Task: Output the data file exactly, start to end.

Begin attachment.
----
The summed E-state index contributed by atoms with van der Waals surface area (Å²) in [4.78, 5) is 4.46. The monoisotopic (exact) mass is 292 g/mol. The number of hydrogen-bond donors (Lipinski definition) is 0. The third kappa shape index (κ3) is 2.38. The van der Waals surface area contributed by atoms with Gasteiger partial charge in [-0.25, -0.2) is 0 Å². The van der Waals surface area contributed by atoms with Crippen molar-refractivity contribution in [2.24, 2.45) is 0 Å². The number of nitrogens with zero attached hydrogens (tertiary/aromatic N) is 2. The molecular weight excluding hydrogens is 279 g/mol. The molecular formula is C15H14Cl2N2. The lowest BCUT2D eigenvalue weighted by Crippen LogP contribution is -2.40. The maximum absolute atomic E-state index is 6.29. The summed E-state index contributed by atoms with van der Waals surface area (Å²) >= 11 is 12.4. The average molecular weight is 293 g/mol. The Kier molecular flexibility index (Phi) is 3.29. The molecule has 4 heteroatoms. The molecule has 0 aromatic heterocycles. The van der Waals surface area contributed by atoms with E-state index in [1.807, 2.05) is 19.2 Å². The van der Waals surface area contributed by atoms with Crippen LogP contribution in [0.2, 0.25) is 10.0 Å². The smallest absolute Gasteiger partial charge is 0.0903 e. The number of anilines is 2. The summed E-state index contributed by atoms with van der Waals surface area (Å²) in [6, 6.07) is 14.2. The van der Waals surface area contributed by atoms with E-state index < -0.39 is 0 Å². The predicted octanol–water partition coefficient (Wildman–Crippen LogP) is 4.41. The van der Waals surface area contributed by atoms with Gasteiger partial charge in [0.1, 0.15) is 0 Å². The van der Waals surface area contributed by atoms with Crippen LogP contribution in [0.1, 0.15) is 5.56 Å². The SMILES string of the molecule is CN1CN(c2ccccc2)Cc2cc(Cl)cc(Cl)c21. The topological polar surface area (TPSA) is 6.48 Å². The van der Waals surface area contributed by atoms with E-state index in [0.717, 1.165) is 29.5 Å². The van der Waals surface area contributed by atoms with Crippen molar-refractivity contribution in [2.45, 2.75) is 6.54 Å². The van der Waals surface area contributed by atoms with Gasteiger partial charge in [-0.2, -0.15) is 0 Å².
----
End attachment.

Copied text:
The summed E-state index contributed by atoms with van der Waals surface area (Å²) in [4.78, 5) is 4.46. The monoisotopic (exact) mass is 292 g/mol. The number of hydrogen-bond donors (Lipinski definition) is 0. The third kappa shape index (κ3) is 2.38. The van der Waals surface area contributed by atoms with Gasteiger partial charge in [-0.25, -0.2) is 0 Å². The van der Waals surface area contributed by atoms with Crippen molar-refractivity contribution in [2.24, 2.45) is 0 Å². The number of nitrogens with zero attached hydrogens (tertiary/aromatic N) is 2. The molecular weight excluding hydrogens is 279 g/mol. The molecular formula is C15H14Cl2N2. The lowest BCUT2D eigenvalue weighted by Crippen LogP contribution is -2.40. The maximum absolute atomic E-state index is 6.29. The summed E-state index contributed by atoms with van der Waals surface area (Å²) >= 11 is 12.4. The average molecular weight is 293 g/mol. The Kier molecular flexibility index (Phi) is 3.29. The molecule has 4 heteroatoms. The molecule has 0 aromatic heterocycles. The van der Waals surface area contributed by atoms with E-state index in [1.807, 2.05) is 19.2 Å². The van der Waals surface area contributed by atoms with Crippen LogP contribution in [0.2, 0.25) is 10.0 Å². The smallest absolute Gasteiger partial charge is 0.0903 e. The number of anilines is 2. The summed E-state index contributed by atoms with van der Waals surface area (Å²) in [6, 6.07) is 14.2. The van der Waals surface area contributed by atoms with E-state index < -0.39 is 0 Å². The predicted octanol–water partition coefficient (Wildman–Crippen LogP) is 4.41. The van der Waals surface area contributed by atoms with Gasteiger partial charge in [0.1, 0.15) is 0 Å². The van der Waals surface area contributed by atoms with Crippen LogP contribution in [0.1, 0.15) is 5.56 Å². The SMILES string of the molecule is CN1CN(c2ccccc2)Cc2cc(Cl)cc(Cl)c21. The topological polar surface area (TPSA) is 6.48 Å². The van der Waals surface area contributed by atoms with E-state index in [0.717, 1.165) is 29.5 Å². The van der Waals surface area contributed by atoms with Crippen molar-refractivity contribution in [2.45, 2.75) is 6.54 Å². The van der Waals surface area contributed by atoms with Gasteiger partial charge in [-0.2, -0.15) is 0 Å².